Mom me a collection of little figurines, ornaments and ceramic animals she had assembled over the years. She stored them in her secretary, behind the glass door. Limp and ragged Christmas ornaments, misshapen objects that were well-loved. It’s a menagerie of broken toys and it’s a treasure.
She loved the comic strips. Especially The Family Circle. For decades she cut out her favorites and pasted them in her scrapbooks. She mailed them to her children. She tucked them in her Bible. They’re everywhere. They’re everywhere.
Mama loved ice cream and hated oatmeal. She didn’t care at all for seafood of any kind. But out of courtesy she would and did eat raw octopus to avoid insulting her Japanese host. “It was very, very difficult to swallow,” she told me.
Mom hated closed in, tight spaces. She loved going barefoot. She’d wear dampened hankies on her head in the summertime to help keep cool. I have a memory of mom and me walking the grounds of a Denver museum. We were visiting my sister who had just had a baby. This was some free time for the two of us. The sun was shining and the heat was intense. We were hot. Across the street from us, sprinklers in the park went on. Mom suggested we walk through the spray to get cool. Off went our shoes and my 55-year old mother held my hand and laughed as we splashed our way through Denver.
And here’s the thing I love about mama most of all.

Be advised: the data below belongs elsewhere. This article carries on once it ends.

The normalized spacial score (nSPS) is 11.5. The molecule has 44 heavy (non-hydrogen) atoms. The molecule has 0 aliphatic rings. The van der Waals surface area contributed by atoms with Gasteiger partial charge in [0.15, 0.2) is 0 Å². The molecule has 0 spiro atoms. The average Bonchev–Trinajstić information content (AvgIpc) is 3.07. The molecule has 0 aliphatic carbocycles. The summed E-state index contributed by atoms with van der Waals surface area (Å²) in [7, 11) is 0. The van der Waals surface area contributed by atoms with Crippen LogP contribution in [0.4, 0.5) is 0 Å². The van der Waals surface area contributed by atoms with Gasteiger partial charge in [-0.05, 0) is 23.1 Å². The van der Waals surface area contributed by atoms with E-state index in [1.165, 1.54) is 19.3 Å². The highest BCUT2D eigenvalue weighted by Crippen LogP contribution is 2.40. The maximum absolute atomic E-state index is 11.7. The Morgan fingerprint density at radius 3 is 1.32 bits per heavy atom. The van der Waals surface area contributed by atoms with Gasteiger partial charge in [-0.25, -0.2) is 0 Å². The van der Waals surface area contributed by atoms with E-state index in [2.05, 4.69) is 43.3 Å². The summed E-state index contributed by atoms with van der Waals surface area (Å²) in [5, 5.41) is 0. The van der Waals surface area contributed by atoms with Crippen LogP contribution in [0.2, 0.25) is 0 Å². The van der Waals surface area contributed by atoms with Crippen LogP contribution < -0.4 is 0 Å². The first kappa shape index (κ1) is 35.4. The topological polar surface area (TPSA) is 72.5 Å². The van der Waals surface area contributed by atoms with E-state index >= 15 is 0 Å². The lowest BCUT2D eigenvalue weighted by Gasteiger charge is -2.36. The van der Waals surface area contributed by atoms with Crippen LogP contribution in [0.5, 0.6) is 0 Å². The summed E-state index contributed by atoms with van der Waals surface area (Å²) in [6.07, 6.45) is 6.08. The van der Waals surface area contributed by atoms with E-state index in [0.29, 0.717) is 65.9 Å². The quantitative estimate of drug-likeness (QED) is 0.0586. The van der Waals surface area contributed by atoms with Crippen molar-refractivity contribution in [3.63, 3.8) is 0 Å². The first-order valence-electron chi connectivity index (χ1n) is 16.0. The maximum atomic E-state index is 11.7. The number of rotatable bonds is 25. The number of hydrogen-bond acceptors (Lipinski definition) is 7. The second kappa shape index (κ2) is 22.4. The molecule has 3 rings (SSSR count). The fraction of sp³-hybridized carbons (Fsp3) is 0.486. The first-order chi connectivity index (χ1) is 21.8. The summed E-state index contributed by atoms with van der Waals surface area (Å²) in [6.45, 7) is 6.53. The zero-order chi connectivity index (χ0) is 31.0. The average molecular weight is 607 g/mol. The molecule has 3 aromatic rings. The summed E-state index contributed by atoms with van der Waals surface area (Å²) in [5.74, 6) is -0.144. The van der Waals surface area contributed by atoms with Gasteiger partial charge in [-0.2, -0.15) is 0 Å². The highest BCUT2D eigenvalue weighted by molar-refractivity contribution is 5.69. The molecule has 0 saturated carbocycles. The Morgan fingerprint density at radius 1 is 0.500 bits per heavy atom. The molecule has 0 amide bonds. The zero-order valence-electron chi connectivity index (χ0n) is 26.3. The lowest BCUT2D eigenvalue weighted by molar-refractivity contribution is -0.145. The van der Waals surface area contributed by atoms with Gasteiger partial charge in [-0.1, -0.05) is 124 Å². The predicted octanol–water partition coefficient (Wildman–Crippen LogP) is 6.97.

While she dearly loved dad and was clearly still his number one fan, she eventually grew tired of him preaching and teaching. Dad was prone to wax eloquent over the breakfast, lunch and dinner table, mostly about the Bible. The older he became, the more he preached. When it was just the two of them, she had no relief. But when I was there, she had an escape. Another person in her house. Breakfast ended but dad had not.Mom got up to clear off the table. I started to get up to help but she looked at me and said, “No, stay. It’s your turn.”
Yep. My turn to be the captive audience. That statement made me love her even more. In a family that ate, drank and breathed the Bible, my mom was saying to me, “Sometimes it gets too much.”
Oh, there’s more things I want my daughter and others to know about mama. She kept horrific ceramic art in their home. And objets d’art made from coffee cans. Not because she liked them but because friends had given them to her. She always chose people over possessions. She would rather line the walls of her home with chairs for Japanese students who visited each week than have her rooms look well appointed. Her living room and dining room looked like a chair warehouse.
Mom and dad had a crazy kind of home without much sophistication or refinement. But there was always a place to sit. And everyone felt welcome.